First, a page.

Cities are places of ideas: people come together, problems get solved. And London has of ten been at the forefront of industrial revolutions whether they be First, Second, Third or Fourth.
Over the course of history, cities have been home to some of society’s greatest innovations. Why? Partly because they have a constant need for new ideas. As one challenge gets solved, another emerges. But cities also have the ingredients needed to tackle challenges: they attract funders – wealthy individuals and businesses willing to invest; they draw in thinkers – academics and social entrepreneurs with the ideas; and they foster the development of networks – connections between civic and private sectors which create the right environment for ideas to grow and for innovations to be embedded.
London has always been a leader in this respect. The city was at the forefront of the first, second, third and now fourth industrial revolutions. It is a hotbed for open source and place- based innovations, as well as a booming ‘tech for good’ sec- tor. But new ideas don’t emerge from nowhere. They need fertile ground and a hospitable climate – as well as spaces where they can be nurtured, tested, discussed and promoted. As the capital’s dedicated think tank, Centre for London wanted to create such a space. So, with the support of Capco, last year the Centre created London ideas – an event series and magazine to champion the best ideas emerging in the city. Over the last 12 months we’ve featured over 35 ideas to tackle a range of the city’s biggest challenges – from housing, to poor air quality and social exclusion.
So, what have been the best ideas we’ve heard about since kicking off the project?
On housing… London’s housing crisis is driven by many factors. We looked at two critical drivers – funding and planning – in London ideas.
Peer-to-peer lending for SME housebuilders: Funding developments is a challenge in London, especially for SME house- builders. London ideas featured a new peer-to-peer-lending platform, FutureBricks, which offers alternative financing to small and medium-sized house builders. It also opens up property investment – currently an exclusive activity accessible only to those with significant capital and the right connections – to a much wider pool of investors who can invest as little as £1,000.
Digital disrupting planning: London ideas also shared innovations in planning, including a new initiative from Wiki- house, a non-profit open technology foundation. Their new platform, BuildX, is automating and standardising knowledge about design solutions. It generates live data to calculate the cost, performance and environmental impact of a house. With one tap, ready-to-manufacture files can be sent directly to a factory.
On tackling air pollution and improving the public realm…
Air quality continues to be a live issue in the capital. Levels of particulate matter and Nitrogen Dioxide are showing some signs of gradual improvement, but they’re still above European Union and World Health Organisation targets. Against this backdrop, we wanted to feature ideas to tackle air pollution and reduce people’s exposure.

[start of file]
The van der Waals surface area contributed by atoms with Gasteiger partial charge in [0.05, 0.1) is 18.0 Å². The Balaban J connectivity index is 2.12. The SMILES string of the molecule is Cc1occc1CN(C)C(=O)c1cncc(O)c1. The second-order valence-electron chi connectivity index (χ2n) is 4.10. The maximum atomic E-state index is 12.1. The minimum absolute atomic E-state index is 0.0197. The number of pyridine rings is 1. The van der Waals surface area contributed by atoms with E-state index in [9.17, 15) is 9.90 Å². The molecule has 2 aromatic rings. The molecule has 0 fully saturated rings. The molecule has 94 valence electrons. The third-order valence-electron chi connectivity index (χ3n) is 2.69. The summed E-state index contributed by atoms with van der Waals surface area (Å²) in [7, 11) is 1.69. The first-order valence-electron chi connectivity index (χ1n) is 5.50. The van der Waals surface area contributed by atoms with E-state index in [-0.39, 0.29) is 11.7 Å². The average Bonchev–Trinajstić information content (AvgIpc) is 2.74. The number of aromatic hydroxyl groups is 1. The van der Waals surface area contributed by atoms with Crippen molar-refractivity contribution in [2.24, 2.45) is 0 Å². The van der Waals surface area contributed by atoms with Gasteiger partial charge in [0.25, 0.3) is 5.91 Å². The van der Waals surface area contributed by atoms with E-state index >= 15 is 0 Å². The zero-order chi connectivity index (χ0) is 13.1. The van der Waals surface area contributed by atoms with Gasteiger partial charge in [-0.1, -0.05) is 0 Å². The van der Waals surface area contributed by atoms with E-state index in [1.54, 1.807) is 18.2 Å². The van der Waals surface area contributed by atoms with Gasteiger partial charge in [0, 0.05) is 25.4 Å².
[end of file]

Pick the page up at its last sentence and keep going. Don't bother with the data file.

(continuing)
London ideas featured the London Air app, which displays the latest air pollution levels recorded at more than 100 monitoring stations in London. It can send notifications if the air quality drops below a certain point in your chosen area, helping Londoners to make decisions based on their exposure to polluted air.
On tackling crime… Though numbers have fallen, knife crime remains a big challenge for the capital, with several incidents involving children highlighting the need for early intervention. London ideas featured an essay from Lon- don Assembly Member Shaun Bailey, prior to his selection as the Conservative Mayoral candidate. He argued for AI to be used in tackling crime, and specifically to cross-reference all crime data in order to find geographical or behavioural patterns. For example, when a burglary is logged as a crime, AI could check for patterns in other sets of information. As the UK’s largest and wealthiest force, he argued the Metropolitan Police Service needs to take the lead and showcase what can be done.
On reducing social exclusion… Today, 88 per cent of young people feel their voices are unheard. Too many people feel locked out of London’s success – they feel excluded from decision making within their communities.London ideas wanted to feature new innovations which are working to bring society together, to enhance people’s lives and foster a sense of community across the city. So, we featured The Advocacy Academy, which runs a Social Justice Leadership Fellowship, an immersive six month crash-course in democratic engagement. Young people engage in more than 300 hours of activities, experiencing what it takes to lead system-level change by lobbying in council chambers and in parliament, running grassroots campaigns, and building broad-based alliances.
What next for these ideas? Many of them are successful projects, already making a different and impacting the lives of Londoners. And Centre for London is committed to sup- porting others as they develop. If you are interested in any of these ideas and would like to find out more, please get in touch.
And if you have an idea that you think we should feature, or if you would like to present at (or just attend) one of our Lon- don ideas events please keep an eye on our website for the details of the 2019 events.
Ben Rogers is Director of the Centre for London. Ben is a writer and policy thinker, with a particular focus on cities, citizenship, social capital, public service reform, and the built environment.
London Ideas is published as part of Capital and Counties Properties PLC support for Centre for London. It follows a series of publications – London Essays – which were based on an original Jericho idea.